Pharmafluidics is a Belgian company rethinking the fundamentals of liquid chromatography. Introducing a fundamentally new type of stationary phase in its chip-etched columns represented a major innovation in this well-established domain. We have covered PharmaFluidics' breakthrough innovations in these two previous BioVox articles (1, 2). Now we take a look behind the scenes and speak to Paul Jacobs, a pioneering engineer, co-founder and COO of PharmaFluidics, about his journey from scientist to businessman.
Chromatography is a vital technique used to separate the various constituents of a mixture. There are two main phases: a mobile phase, where the substance under investigation is dissolved in a fluid, and a stationary phase, where the liquid flows through a material column that results in the separation of the mixture into its various constituents.
For decades, liquid chromatography has relied on using a column of packed beads to separate compounds. PharmaFluidics’ µPACᵀᴹ columns offer the first new approach to this technique in decades: they have replaced the randomly packed beads with a perfectly ordered and optimized array of freestanding silicon pillars, produced using chip-etching technology. This new paradigm has resulted in a number of benefits, such as excellent performance and extreme reproducibility and robustness.
In this article, Paul Jacobs, Co-Founder and COO of PharmaFluidics, discusses the nascence of PharmaFluidics and how their technology now helps others, in the fields of proteomics, lipidomics, metabolomics and the analysis of biopharmaceuticals, to conduct cutting edge R&D.
What led to your founding of PharmaFluidics?
Jacobs: "After completing my Ph.D. in the engineering of biosensors, I spent fifteen years working in industry, developing diagnostic sensors and microfluidic devices. PharmaFluidics was founded by myself and two professors from the University of Brussels: Prof. Gert Desmet, who I knew from his pioneering work in shear-driven chromatography, and Prof. Wim De Malsche, who had been translating Gert’s models into micromachined prototypes.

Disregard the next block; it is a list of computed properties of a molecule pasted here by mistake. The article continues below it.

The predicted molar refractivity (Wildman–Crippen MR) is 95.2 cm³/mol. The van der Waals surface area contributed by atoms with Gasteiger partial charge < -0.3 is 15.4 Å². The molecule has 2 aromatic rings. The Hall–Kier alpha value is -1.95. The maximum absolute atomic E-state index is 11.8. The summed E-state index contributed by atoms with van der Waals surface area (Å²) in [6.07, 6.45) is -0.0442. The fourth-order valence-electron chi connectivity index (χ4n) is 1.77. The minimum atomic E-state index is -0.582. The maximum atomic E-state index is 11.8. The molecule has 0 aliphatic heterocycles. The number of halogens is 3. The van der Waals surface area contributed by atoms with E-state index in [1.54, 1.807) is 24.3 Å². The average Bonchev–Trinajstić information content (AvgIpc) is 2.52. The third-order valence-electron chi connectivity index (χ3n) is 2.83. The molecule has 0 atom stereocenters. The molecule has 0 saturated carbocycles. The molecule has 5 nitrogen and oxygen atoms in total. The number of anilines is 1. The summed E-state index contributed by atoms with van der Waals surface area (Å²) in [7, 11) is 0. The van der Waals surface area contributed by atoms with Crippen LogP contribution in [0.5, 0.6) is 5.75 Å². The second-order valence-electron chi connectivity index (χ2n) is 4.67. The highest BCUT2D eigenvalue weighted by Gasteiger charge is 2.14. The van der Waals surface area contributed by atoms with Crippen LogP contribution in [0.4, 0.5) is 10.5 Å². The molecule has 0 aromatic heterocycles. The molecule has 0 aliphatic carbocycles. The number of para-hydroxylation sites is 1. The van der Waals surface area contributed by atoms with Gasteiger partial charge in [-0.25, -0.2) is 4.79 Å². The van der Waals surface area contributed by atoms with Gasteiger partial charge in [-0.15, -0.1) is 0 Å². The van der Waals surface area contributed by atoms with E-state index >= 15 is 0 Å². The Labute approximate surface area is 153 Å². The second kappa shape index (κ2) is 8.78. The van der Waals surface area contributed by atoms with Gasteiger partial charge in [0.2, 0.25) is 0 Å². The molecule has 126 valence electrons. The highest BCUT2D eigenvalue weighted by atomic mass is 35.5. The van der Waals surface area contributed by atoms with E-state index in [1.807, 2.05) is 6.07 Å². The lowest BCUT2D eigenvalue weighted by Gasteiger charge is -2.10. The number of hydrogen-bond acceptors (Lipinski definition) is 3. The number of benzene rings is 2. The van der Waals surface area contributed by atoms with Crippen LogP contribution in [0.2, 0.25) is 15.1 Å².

It all started with a discussion in Brussels Airport, where we agreed that it would be interesting to combine their knowledge and ideas in chromatography and micromachining with my expertise in the industrialization and development of microfluidic devices and miniaturized sensors for life sciences.
It’s as if you’re living a dream: I’ve had the chance to go from researcher to developing a technology that helps other scientists conduct their research. - Paul Jacobs, PharmaFluidics
We quickly decided to focus on chromatography and were able to get some investors onboard early on. This allowed us to successfully launch our unique micropillar array column technology.
Now, as the COO of PharmaFluidics, I’m involved in a variable list of day-to-day tasks, quite different from my days as a researcher. It keeps the job from ever getting boring!"
When you co-founded PharmaFluidics, what was your vision for the company?
"Our vision was to refine and improve the technology we had until it could become a stellar commercial product. Today, our innovation provides significant improvements for separation and analysis of complex biological samples.
I was very lucky to be able to build an enthusiastic team of skilled people. Together we have bridged the gap between the academic proof-of-principle we started out with and a product that is end-user ready. The products we offer, micro pillar array columns, are changing biological analysis as we know it."